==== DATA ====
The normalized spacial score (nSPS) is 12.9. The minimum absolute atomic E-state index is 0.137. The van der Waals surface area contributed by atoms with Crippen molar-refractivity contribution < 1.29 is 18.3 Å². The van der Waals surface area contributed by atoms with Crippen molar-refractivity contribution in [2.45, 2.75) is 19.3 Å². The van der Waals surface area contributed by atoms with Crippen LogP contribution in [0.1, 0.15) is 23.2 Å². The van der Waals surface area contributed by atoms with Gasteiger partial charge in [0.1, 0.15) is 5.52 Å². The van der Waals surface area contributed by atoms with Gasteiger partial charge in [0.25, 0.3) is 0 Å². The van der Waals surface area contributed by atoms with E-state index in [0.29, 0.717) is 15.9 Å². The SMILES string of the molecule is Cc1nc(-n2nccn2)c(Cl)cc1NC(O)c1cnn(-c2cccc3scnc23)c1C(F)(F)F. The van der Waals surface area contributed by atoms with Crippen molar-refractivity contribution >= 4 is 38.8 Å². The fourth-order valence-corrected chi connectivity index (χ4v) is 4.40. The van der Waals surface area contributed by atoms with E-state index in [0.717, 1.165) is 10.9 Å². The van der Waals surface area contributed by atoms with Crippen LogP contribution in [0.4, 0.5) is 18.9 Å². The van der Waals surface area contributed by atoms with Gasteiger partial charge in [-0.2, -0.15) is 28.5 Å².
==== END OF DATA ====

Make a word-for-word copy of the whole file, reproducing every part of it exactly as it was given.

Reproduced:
The normalized spacial score (nSPS) is 12.9. The minimum absolute atomic E-state index is 0.137. The van der Waals surface area contributed by atoms with Crippen molar-refractivity contribution < 1.29 is 18.3 Å². The van der Waals surface area contributed by atoms with Crippen molar-refractivity contribution in [2.45, 2.75) is 19.3 Å². The van der Waals surface area contributed by atoms with Crippen LogP contribution in [0.1, 0.15) is 23.2 Å². The van der Waals surface area contributed by atoms with Gasteiger partial charge in [0.1, 0.15) is 5.52 Å². The van der Waals surface area contributed by atoms with Gasteiger partial charge in [0.25, 0.3) is 0 Å². The van der Waals surface area contributed by atoms with E-state index in [0.29, 0.717) is 15.9 Å². The SMILES string of the molecule is Cc1nc(-n2nccn2)c(Cl)cc1NC(O)c1cnn(-c2cccc3scnc23)c1C(F)(F)F. The van der Waals surface area contributed by atoms with Crippen molar-refractivity contribution >= 4 is 38.8 Å². The fourth-order valence-corrected chi connectivity index (χ4v) is 4.40. The van der Waals surface area contributed by atoms with E-state index in [0.717, 1.165) is 10.9 Å². The van der Waals surface area contributed by atoms with Crippen LogP contribution in [0.4, 0.5) is 18.9 Å². The van der Waals surface area contributed by atoms with Gasteiger partial charge in [-0.2, -0.15) is 28.5 Å².